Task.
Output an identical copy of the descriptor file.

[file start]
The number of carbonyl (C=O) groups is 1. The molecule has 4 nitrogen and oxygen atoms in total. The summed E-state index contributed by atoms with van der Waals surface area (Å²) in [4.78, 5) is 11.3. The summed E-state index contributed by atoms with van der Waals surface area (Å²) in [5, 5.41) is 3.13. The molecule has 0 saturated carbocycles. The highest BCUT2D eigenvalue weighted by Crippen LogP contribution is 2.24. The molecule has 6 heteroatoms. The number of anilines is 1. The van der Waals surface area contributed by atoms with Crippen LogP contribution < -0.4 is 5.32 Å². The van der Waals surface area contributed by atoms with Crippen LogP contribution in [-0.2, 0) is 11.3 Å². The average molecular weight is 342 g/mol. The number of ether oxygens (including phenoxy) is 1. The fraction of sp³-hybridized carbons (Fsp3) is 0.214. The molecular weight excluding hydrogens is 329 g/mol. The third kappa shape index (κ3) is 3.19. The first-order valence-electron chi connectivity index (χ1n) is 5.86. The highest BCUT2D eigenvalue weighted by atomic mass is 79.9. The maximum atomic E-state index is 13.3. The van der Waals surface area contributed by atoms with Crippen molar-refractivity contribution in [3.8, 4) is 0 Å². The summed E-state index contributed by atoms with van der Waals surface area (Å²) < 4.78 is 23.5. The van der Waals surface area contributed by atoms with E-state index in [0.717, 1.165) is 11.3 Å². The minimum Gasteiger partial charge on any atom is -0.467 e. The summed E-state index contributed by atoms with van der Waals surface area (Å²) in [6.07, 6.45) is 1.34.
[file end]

The number of carbonyl (C=O) groups is 1. The molecule has 4 nitrogen and oxygen atoms in total. The summed E-state index contributed by atoms with van der Waals surface area (Å²) in [4.78, 5) is 11.3. The summed E-state index contributed by atoms with van der Waals surface area (Å²) in [5, 5.41) is 3.13. The molecule has 0 saturated carbocycles. The highest BCUT2D eigenvalue weighted by Crippen LogP contribution is 2.24. The molecule has 6 heteroatoms. The number of anilines is 1. The van der Waals surface area contributed by atoms with Crippen LogP contribution < -0.4 is 5.32 Å². The van der Waals surface area contributed by atoms with Crippen LogP contribution in [-0.2, 0) is 11.3 Å². The average molecular weight is 342 g/mol. The number of ether oxygens (including phenoxy) is 1. The fraction of sp³-hybridized carbons (Fsp3) is 0.214. The molecular weight excluding hydrogens is 329 g/mol. The third kappa shape index (κ3) is 3.19. The first-order valence-electron chi connectivity index (χ1n) is 5.86. The highest BCUT2D eigenvalue weighted by atomic mass is 79.9. The maximum atomic E-state index is 13.3. The van der Waals surface area contributed by atoms with Crippen molar-refractivity contribution in [3.8, 4) is 0 Å². The summed E-state index contributed by atoms with van der Waals surface area (Å²) < 4.78 is 23.5. The van der Waals surface area contributed by atoms with E-state index in [0.717, 1.165) is 11.3 Å². The minimum Gasteiger partial charge on any atom is -0.467 e. The summed E-state index contributed by atoms with van der Waals surface area (Å²) in [6.07, 6.45) is 1.34.